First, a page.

Grant Thornton and BDO Canada Resist the Urge To Merge
Accountants call off merger talks
BDO Dunwoody LLP and Grant Thornton LLP have ended their merger discussions.
“No specific reason led to the decision to cease discussions; however, both firms recognized that despite the potential of the union, a merger of this nature also presented significant challenges,” the companies said in a joint news release Friday.
Let the games begin…
“TORONTO, April 13 /CNW/ – Grant Thornton LLP and BDO Dunwoody LLP
announce today that their respective Boards have agreed to enter into merger discussions. BDO Dunwoody LLP and Grant Thornton LLP are both national accounting and advisory firms with offices across Canada.
Preliminary discussions between Grant Thornton LLP (“Grant Thornton”) and BDO Dunwoody LLP (“BDO Dunwoody”) have indicated potential opportunity for
both organizations including their respective clients, employees and partners.
Over the next several months, representatives from both organizations will engage in a due diligence process to further assess the merits of a combined organization. Raymond Chabot Grant Thornton (“RCGT”), the Quebec-based firm of Grant Thornton in Canada, is also participating in these discussions in connection with its joint presence with BDO Dunwoody in Montreal and the Ottawa area.
Both firms are highly successful today operating as independent entities.
Together with Raymond Chabot Grant Thornton, Grant Thornton in Canada has 370 partners and 2900 employees working in 99 offices across Canada, and is the Canadian member of Grant Thornton International. BDO Dunwoody has over 315
partners and 1900 employees in 95 offices across Canada, and is the Canadian member firm of the BDO International network.
According to Alex MacBeath, CEO of Grant Thornton, “A merger would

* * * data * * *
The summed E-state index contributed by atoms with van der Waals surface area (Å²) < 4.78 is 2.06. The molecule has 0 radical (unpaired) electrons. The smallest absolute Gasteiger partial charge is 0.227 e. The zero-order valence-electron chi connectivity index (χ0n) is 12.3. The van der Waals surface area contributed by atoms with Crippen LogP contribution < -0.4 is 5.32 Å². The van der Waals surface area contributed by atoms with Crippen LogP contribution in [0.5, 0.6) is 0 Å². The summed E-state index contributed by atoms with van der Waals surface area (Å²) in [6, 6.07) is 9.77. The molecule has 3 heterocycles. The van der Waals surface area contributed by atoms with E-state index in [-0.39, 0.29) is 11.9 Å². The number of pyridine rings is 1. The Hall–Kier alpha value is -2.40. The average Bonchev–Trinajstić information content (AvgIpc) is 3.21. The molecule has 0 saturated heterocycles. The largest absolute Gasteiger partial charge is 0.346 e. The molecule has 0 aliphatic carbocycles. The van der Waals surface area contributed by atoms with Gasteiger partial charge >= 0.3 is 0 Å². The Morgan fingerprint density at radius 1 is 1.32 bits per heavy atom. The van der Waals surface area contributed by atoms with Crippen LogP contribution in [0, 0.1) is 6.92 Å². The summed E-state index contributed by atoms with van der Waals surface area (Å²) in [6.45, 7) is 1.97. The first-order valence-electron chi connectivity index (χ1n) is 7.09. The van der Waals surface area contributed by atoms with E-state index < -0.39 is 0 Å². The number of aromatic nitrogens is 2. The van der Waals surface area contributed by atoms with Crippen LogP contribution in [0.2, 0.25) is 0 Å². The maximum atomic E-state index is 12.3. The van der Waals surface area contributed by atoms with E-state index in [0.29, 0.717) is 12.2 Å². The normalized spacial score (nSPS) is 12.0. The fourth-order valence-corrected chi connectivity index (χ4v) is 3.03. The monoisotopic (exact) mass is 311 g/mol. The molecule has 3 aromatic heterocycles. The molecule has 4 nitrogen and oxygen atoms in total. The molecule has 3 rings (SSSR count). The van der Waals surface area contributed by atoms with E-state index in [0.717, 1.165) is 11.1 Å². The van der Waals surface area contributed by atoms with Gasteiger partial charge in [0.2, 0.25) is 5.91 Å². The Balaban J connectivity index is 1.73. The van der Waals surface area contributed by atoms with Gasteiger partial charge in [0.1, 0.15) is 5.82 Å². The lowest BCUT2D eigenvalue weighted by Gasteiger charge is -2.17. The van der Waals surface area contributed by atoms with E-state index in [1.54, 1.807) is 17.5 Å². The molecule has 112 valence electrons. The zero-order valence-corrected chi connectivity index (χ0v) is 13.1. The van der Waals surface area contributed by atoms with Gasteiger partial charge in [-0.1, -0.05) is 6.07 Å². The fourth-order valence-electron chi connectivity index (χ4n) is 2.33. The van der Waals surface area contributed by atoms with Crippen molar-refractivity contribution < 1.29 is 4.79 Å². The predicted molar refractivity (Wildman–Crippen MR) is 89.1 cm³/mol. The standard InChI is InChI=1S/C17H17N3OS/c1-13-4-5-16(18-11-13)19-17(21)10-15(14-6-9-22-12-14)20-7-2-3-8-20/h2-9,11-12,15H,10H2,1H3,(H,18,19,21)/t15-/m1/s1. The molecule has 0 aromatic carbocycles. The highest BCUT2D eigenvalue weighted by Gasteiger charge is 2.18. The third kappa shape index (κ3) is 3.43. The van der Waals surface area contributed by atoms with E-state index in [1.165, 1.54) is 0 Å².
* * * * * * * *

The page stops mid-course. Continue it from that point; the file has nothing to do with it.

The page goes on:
represent a marriage of opportunity. A combined firm would reflect a merger of two strong firms.”
Gilles Chaput, CEO of BDO Dunwoody, comments that, “A combined firm would have enhanced strength, capacity, depth, and market credibility to compete in
marketplaces across Canada, while at the same time maintaining a strong
position in the local communities throughout Canada.”
By agreeing to this announcement, the parties have signaled their belief that there is sufficient opportunity to warrant further discussions.”
This could be the start of a global mergers of smaller accountancy networks.
Interesting in an article in The Bottom Line, Steve Salterio, Queen’s University professor, infers that Grant Thornton could be the merged continuing firm in Canada.
Excerpt from the article:
So what will the new, and significantly larger, company call itself? It’s likely to stick with an existing name, one recognized around the country if not the globe.
Salterio is putting his money on Grant Thornton as the moniker of choice.
“In the U.S., Grant Thornton has grown by leaps and bounds. One would surmise that one would go with the horse that is winning.”
All of the sound reasons for merging were just as sound a few years ago. So why did serious discussions start only a weeks ago, and why was the ground only fertile in Canada?
“I have wracked my brains. They’re not talking,” said Salterio.
“It’s an enigma,” he noted. There is more to this story than we’re being told.”“
Maybe we should see who has worse PCAOB grades. In the old days in the banking industry, the regulators would force a shotgun marriage so a weaker bank wouldn’t fail. Just a thought from a professional skeptic.